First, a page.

Day 9 – What’s the most life-changing event of your life to date?

10 Life Moments:

Day 9 – What’s the most life-changing event of your life to date?

Well apart from the births of my three daughters which completely changed everything (they would be mortified if I waxed lyrical about their conception, births or early years here, so I won’t), it is probably the day I decided to apply for a job that was considered controversial and unorthodox for me to apply for by others, it was a job that I felt was in my desired future employment sector, in a role that was comparable to my existing skill set but very much a different sector than where I was employed at the time and set me on the tourism, heritage & culture renaissance man lifestyle I am fortunate enough to live today.

Anyway, to cut a long story short, I was managing an alternative nightclub in Leicester and only worked on the premises about 20 hours each week, so in my spare time I went back to college, did my A’ levels, and some GCSE’s, went to University to do my degree and spent the rest of my spare time visiting historical buildings, ancient monuments and museums because that was what I liked to do. So when I realised that you couldn’t smoke and drink for a living and also live a full and healthy life, I started to wonder what I was going to do when it came time to go and get myself a ‘proper’ job.

The answer I thought was in management or operations for museums, libraries, historic properties, art galleries etc. so I went to the local council job centre (they used to have a room with jobs vacant pinned to notice boards and places to fill in application forms) because all my local cultural amenities were run by the council and there it was, pinned up on the notice board – Operations Manager for New Walk Museum & Art Gallery the flagship museum in Leicester.

New Walk Museum in Leicester

So I took the person specification, job description and an application form home with me, the job was virtually the same as the one I was doing, customer service, licences, health & safety, managing staff, budgets and projects etc. So I applied and I got an interview.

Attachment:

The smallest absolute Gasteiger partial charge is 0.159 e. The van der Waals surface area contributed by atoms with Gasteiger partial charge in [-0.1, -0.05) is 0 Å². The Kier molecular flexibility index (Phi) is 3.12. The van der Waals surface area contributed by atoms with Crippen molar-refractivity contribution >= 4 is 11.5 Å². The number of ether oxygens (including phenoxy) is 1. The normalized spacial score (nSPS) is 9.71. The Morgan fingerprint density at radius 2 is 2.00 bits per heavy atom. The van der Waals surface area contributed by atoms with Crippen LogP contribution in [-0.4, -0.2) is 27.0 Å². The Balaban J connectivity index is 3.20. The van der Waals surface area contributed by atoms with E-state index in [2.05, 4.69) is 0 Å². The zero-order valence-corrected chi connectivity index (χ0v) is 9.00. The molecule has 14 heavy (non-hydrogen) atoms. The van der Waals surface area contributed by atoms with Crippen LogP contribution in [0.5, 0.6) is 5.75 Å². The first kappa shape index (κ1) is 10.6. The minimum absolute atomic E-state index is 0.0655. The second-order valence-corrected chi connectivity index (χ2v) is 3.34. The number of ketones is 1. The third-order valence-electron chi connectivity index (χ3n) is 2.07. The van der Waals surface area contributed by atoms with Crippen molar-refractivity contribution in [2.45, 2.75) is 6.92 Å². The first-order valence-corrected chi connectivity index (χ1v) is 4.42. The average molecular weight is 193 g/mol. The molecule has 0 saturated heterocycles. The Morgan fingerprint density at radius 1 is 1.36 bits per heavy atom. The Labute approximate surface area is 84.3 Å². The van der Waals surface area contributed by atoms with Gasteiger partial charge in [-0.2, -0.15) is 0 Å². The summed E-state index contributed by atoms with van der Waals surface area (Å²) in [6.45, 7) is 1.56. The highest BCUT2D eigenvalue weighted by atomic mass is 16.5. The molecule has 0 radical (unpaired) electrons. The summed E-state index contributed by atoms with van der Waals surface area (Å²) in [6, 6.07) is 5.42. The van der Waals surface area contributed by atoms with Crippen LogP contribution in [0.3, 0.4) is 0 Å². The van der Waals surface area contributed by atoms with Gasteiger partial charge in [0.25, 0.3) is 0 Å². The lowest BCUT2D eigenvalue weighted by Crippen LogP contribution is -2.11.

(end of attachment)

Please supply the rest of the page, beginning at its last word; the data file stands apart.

I can remember that the interview had gone very well, when I was asked ‘how comparable is your current role (nightclub manager) with the role here at the museum?’ and I said how similar they were on this aspect and that aspect, especially relating to the fact that museums and nightclubs both sell the same thing, something you can’t grasp, something ethereal, they sell the opportunity to have a good time. And finally added to the end of this grand statement, I said ‘apart from the customers in the Museum aren’t drunk!’

The interview panel, looked at each other, then back to me and for a moment I thought I may have blown it, when the chair of the panel said ‘oh, they can be!’.

I was subsequently delighted to be given the opportunity to work there and it is a place I am very fond of. So much so that I have been volunteering as a trustee for the City of Leicester Museums Trust for the last seven years now (I’m the Chairman actually don’t you know).

About X-Wide P

Award winning advocate for the arts, heritage & culture; Fine Artist & Curator at StudionAme; Resources Manager for Leicester Arts, Museums, Festivals & Events; Founder & Curator of L.O.V.E. Art the Leicester Open Exhibition
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5 Responses to Day 9 – What’s the most life-changing event of your life to date?

  1. John Nelson says:

    Excellent, Phil.

    Have always been interested in local history. Especially Leicester and now where I live here in France. My village has a local history group. From time to time I typeset their magazine. The last one was about a cinema poster artist who lived in the village from the mid 50’s to the mid 60’s, who produced posters for French cinemas working with the big American studios.

    They have done a whole magazine (before I worked with them) about the liberation in 1944. It is amazing reading about places you pass every day, where some event happened.

    • X-Wide P says:

      Agreed, recently we found a huge key under a set of stairs we were clearing and it is over four hundred years old and I was only the second person to touch it in over four hundred years.

      • John Nelson says:

        Wow excellent! All I can remember, when I worked at Midland Fox, was finding some old 1920’s timetable books at the bottom of a cupboard in our office… Not quite the same time factor. 🙂

  2. Evelyne says:

    I really appreciate articles on your site. You’re doing a fine job! Thanks a lot. 🙂

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